I am an employer and I know for a fact that the organisation carries on regardless of what damage it did to its bridges. The individual however having burnt his/her bridge may not carry on as seamlessly.

That's life for you. Many a time it can be unfair to the individual. I sympathise with Yu-Kym if she has had any personal experiences with bad employers. She is not alone but surely she need not have ranted as much and revealed her bitterness.

curious cat

Yu-Kym said...

"The best is to be financially independant so one doesn't have to work as an employee."
The best is to be born filthy rich so that one never has to work!

curious cat, you have never seen companies shut down, get bought over or remain small despite their intention to grow?

Anonymous said...

Yu-Kym,

I am an employer so of course I have known of companies that go into demise or remain stunted and there are varied reasons.

But in general, companies are seldom hurt by burning their bridges with employees.

But employees go through more difficulties post-burning bridges.

organisations vs individuals. It's seldom a level playing field. It's just like men and women in life. Men generally have the upper hand.

Unfair but that's life.

curious cat

Paul said...

Well, the deep blue sea to me is a metaphor of the vast opportunities out there...heard of the Blue Ocean ??? I'm sure Yu Kym knows what I meant.

Anonymous said...

Oh Ok Paul, Sorry, I misunderstood.

I thought its like choosing between heaven or the deep blue sea. I guess u meant well with the vast opportunities in the blue ocean lol. good for u and her! We all mean well for her.

curious cat

Anonymous said...

Paul,

U make me laugh again whenever i think of the manner in which u interprete "deep blue sea".

Coz i think again "devil and deep blue sea".....this always mean something negative..and yet your interpretation of deep blue sea is a positive vast opportunities.

I am intrigued how you interprete commonly used phrases with commonly accepted meanings with a whole new take of their own.

I am curious to know of your unique and unconventional interpretations of other phrases!

curious cat

David said...

CC,

Full of surprises are you!

Are a corporate shill or savvy entrepreneur?

Please describe the type of business.

New scenarios abound now, think of you and Ms. Loh collabarating on business projects. Perhaps your company can use her new employers services or vice versa.


Now it is your turn, IOW, tag.

To anon and others, read her posts carefully. Yu-Kym does not reveal why she is leaving the current employer.

Those engaging calling Yu-Kym naive or foolish are engaging in animadversion.

Wishing Charlene Yu-Kym Loh the best of luck.

Which for all the doubters, she has in reserve. Her business acumen will serve her well in the new endeavour!

David

Anonymous said...

haha David,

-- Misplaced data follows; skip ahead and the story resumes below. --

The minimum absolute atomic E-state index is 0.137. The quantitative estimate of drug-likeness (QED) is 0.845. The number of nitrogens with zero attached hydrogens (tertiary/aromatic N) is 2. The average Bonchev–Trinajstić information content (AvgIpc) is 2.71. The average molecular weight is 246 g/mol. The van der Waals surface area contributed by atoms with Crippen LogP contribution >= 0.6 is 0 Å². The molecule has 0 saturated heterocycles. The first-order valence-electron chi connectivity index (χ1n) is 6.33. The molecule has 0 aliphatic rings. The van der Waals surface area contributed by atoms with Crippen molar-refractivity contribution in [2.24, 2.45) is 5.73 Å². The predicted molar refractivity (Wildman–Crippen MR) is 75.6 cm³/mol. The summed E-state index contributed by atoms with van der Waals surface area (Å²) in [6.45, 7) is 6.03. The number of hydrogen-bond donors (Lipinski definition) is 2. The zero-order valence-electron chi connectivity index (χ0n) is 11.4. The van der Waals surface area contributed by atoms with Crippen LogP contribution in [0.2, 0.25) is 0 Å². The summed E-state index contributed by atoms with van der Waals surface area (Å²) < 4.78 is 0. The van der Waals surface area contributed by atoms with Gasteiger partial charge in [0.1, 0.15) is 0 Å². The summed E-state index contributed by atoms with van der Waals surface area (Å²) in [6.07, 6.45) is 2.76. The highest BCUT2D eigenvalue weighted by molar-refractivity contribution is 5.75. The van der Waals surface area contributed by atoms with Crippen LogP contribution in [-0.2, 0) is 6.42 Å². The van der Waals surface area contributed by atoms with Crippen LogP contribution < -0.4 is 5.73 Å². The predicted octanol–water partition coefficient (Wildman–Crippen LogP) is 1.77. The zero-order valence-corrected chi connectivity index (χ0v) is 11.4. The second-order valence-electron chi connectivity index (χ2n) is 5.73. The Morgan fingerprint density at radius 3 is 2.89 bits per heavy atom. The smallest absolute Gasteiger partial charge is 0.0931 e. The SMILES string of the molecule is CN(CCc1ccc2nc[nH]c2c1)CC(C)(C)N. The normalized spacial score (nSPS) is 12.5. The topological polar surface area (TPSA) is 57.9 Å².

I am in the construction and property development business. I am a poor businessman but I think I am very good in corporate management.

I dont think Yu-Kym would find me a suitable partner for business projects and vice versa. Nor do I know anything about her new employer.

I also do not know anything about Yu-Kym's business acumen, not the least know whether she has any or not. But I do know sometimes she can be very naive and reckless. So does that a good business partner make? lol

curious cat

David said...

I am a poor businessman but I think I am very good in corporate management.

Your statement requires an explanation.

Only Yu-Kym can inform us regarding her business skill.

Remember Steve Jobs? Her took immense risk.

David

Anonymous said...

David,

To me, a good businessman has to have one all important quality - the courage to take great risks and and the ability to identify and grab business opportunities that many others do not see. This I do not have of sufficient dosage enough to make a good businessman. So therefore i am a poor businessperson.

At times, one must not think too much, calculate the dollars and cents, balance the sheet, weigh all the pros and cons...but just plunge in come what may with one's capital when you have that intuition and gutfeel about certain improbable ventures.

In corporate management, you take such decisions too but with relatively lesser impact coz you are not playing with your own money or your own business. At most you get the sack.

And because i dont fear the sack and I know the impact if i get the sack is not that great.... I make very good corporate decisions. It wont be so if its my own company and my own money. lol

Yu-Kym certainly is daring in her travel risks...but I am not too sure her bravado can be translated to taking immense business risks. She is too careful in this aspect. She is courageous in her travels only because she has something lacking within herself and she wants to prove something.

curious cat

David said...

CC,

You stated "In corporate management, you take such decisions too but with relatively lesser impact coz you are not playing with your own money or your own business. At most you get the sack.

I am not so sure about that. I work with corporate managers who while frugal and are squandering $100K, 400K there, and occasionally a million or two dollars on projects that are often delivered on time, and on the surface meet the contract requirements, but after a short time or during user acceptance, we discover shortcuts and substandard work.

I am working several projects about to be put on hold, or have the budgets combined into a get-well package for one of our bigger projects.

Morgan Stanely just posted $2 billion USD in losses. Not good by any standard.

The corporate managers you refer too often bleed slowly and repeatedly large sums of cash flow that in the end are losses or cost more, often much more to correct at a later time.

I have learned a great deal during the last year on how to deal with a renegade project management group. Not easy, not fun, but now changes are occuring that will allow the team I am part of play big role in correcting many substandard deliverables.

Pardon me now while I fall off my soapbox....


Ouch! ! ! !


David